In Kung Fu Panda 3, Jack Black returns as Po, the delightfully unorthodox kung fu-fighting panda, in an adventure that pits him against a new — although ancient — foe, and leads him on a challenging journey of self-discovery. And after spending the first two films in the franchise learning the ways of kung fu, this time, the student becomes the master. When Master Shifu (Dustin Hoffman) decides it’s time to pass his teaching duties to Po, suddenly the plump panda is teaching his former peers: Crane (David Cross), Tigress, (Angelina Jolie) Monkey (Jackie Chan), Viper (Lucy Liu) and Mantis (Seth Rogen). To put it simply, it doesn’t go well, but as Shifu reassures both the neophyte teacher and his battered students, “If you only do what you can do, you will only be what you are now.”
That resiliency comes in handy when Po and the Furious Five face a new and nearly impossible foe, Kai (J.K. Simmons), the Supreme Warlord of all China. The fear-inducing yak was once brother-in-arms to Oogway (Randal Duk Kim) — the creator of kung fu, and the tortoise who initially sensed Po’s destiny as the Dragon Warrior. But Kai has hatched a diabolic plan to steal the chi — the energy that flows through all living things — from all kung fu fighters and use their accumulated power to defeat Po. Kai wears the purloined chi as jade amulets on his belt, which he willfully unleashes as a legion of willing jade zombies, or “jombies.”
At the same time, Po discovers his long-lost biological father, Li (Bryan Cranston), and is whisked to a paradise-like valley filled with his panda brethren. Suddenly amongst dumpling-loving, nap-taking, hill-rolling kin, Po feels pulled between two seemingly mutually exclusive worlds: the dangerous and regimented world of kung fu and the over-affectionate and easygoing lives that pandas lead. Of course the discovery of Po’s relatives is also a threat to his adoptive father, Mr. Ping (James Hong), who has tagged along on Po’s father-son voyage under the guise of keeping him fed. Though moviegoers finally get a satisfying answer to the question, “What happened to Po’s family?” the goose’s feathers are ruffled by jealousy towards the belly-gonging panda that has usurped his status as Po’s papa.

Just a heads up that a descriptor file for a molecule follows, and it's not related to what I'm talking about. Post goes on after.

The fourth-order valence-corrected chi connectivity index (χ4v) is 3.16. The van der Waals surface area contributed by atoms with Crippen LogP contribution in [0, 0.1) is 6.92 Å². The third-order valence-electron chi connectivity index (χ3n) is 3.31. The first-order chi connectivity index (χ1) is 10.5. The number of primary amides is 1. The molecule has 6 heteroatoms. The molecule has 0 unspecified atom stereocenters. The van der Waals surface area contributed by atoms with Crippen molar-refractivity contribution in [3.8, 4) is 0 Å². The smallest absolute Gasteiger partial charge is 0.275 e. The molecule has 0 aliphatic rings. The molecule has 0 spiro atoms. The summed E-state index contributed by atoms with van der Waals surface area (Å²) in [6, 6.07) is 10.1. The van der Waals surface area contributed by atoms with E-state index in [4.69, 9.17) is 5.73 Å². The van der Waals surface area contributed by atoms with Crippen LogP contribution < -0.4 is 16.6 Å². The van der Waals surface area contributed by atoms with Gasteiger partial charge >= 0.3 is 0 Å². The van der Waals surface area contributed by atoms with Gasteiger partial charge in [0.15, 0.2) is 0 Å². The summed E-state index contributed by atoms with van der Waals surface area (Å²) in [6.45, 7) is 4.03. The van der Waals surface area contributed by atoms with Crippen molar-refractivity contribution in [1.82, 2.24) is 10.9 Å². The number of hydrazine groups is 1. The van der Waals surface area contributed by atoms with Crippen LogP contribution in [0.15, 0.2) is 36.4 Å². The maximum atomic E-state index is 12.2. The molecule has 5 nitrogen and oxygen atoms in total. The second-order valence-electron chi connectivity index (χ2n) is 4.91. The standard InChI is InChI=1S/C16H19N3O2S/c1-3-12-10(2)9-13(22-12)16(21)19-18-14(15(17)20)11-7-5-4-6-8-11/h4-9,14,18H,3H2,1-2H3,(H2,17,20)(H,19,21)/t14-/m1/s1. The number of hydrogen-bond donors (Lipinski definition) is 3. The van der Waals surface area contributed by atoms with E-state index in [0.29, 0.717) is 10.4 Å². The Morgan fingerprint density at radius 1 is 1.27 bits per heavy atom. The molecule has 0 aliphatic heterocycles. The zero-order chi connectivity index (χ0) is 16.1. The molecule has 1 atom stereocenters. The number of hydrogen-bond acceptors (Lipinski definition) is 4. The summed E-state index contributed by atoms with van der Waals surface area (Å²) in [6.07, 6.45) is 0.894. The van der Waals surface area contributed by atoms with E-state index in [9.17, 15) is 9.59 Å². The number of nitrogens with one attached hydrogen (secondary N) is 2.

In a bit of cinematic coincidence, these newfound pandas possess an inherent mastery of chi. Po turns to his newfound family to teach him to master chi and then enlists them to help defeat Kai. While his earlier attempts at teaching his peers were disastrous, Po learns to optimize each panda’s strengths to maximum hilarity. You will never again doubt the effectiveness of a panda in a hammock, and you’ll also come to appreciate the lethal potential of a ribbon, especially when wielded by the comely and charming Mei Mei, voiced by Kate Hudson.
The film boasts a star-studded cast (including four members of the Jolie-Pitt brood — Pax, Zahara, Shiloh and Knox) but I found the film’s biggest standouts to be its impressive visuals, which I found to be a more sumptuous treat than a bowl filled with dumplings, which I admittedly craved after watching the film.
The film is rife with kid-friendly messages including “be the best you that you can be,” “there is always something else to learn, even for a master,” and “sometimes we do the wrong things for the right reasons,” but these gentle messages of pithy encouragement are sweet reminders that there is more to life (and martial arts) than kicking and punching.
This third film in the franchise (which also includes a TV series, Kung Fu Panda: Legends of Awesomeness) could easily wrap the series up as a trilogy, but I’m sure that for the right script (i.e. $$$), the stars would come back to tell another tale. More pandas, more awesomeness!
Kung Fu Panda 3 is available beginning June 28 on Video On Demand. Check your cable system for availability.
© 2015 DreamWorks Animation LLC All Rights Reserved